[Python-Dev] Divorcing str and unicode (no more implicitconversions).
Stephen J. Turnbull
stephen at xemacs.org
Fri Oct 28 09:44:42 CEST 2005
>>>>> "Neil" == Neil Hodgson <nyamatongwe at gmail.com> writes:
Neil> Most variable names were poorly chosen with s, p, q, fla
Neil> (boolean=flag) and flafla being popular. When I asked some
Neil> Japanese coders why they didn't use Japanese words expressed
Neil> in ASCII (Romaji), their response was that it was a really
Neil> weird idea.
That may be due to the fact that two-ideograph words will often have a
dozen homonyms, and sometimes several dozen. I sometimes use kanji in
not-for-general-distribution Emacs LISP code when 2 kanji will give as
expressive an identifier as 10 or 15 ASCII characters.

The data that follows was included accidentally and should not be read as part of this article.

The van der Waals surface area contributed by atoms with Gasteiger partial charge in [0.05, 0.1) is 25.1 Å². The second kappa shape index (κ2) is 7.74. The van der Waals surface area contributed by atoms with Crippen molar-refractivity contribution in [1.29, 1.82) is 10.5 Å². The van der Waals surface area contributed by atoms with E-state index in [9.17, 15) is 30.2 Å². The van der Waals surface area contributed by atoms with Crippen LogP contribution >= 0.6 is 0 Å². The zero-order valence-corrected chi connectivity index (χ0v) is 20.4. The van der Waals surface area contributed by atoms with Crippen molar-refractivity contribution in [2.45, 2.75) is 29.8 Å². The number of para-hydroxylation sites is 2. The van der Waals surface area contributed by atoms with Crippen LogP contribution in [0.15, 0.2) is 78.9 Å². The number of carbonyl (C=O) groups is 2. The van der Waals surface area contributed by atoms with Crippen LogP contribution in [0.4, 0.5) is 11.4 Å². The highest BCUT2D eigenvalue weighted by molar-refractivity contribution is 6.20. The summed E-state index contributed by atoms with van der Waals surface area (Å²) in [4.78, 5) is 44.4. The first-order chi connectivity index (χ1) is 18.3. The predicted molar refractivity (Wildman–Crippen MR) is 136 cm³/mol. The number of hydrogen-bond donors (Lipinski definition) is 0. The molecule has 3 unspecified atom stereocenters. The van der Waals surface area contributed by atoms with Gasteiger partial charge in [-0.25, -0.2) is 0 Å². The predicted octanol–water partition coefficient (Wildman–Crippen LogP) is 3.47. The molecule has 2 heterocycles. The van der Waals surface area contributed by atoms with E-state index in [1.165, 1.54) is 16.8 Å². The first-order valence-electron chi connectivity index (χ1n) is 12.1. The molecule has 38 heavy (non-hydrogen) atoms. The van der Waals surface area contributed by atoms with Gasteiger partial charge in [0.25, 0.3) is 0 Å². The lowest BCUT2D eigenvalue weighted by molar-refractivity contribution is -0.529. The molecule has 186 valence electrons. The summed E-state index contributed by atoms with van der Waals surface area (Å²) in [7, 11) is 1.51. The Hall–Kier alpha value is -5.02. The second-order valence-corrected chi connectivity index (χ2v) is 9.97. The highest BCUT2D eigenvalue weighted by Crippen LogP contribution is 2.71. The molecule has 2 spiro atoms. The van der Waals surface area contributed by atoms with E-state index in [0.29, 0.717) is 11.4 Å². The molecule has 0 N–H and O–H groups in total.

Neil> This is anecdotal but it appears to me that transliterations
Neil> are not commonly used apart from learning languages
In everyday usage, they're used a lot for identifier-like purposes
like corporate logos.
The only large corpuses of Japanese-oriented Japanese-authored code
I'm familiar with are the input methods Wnn, Canna, and SKK, and these
invariably use transliterated Japanese grammatical terms for parser
components, although there are perfectly good equivalents in English,
at least (I think they may actually be standardized by the Ministry of
There's also an Emacs library, edict.el, that uses _mixed_
ASCII-hiragana-kanji identifiers. (ISTR that was done just to prove a
point---the person who wrote it was an American, I
believe---definitely not Japanese.)
 Japanese does not require word delimiters, so input methods must
have grammatical knowledge to choose among large numbers of homonyms.
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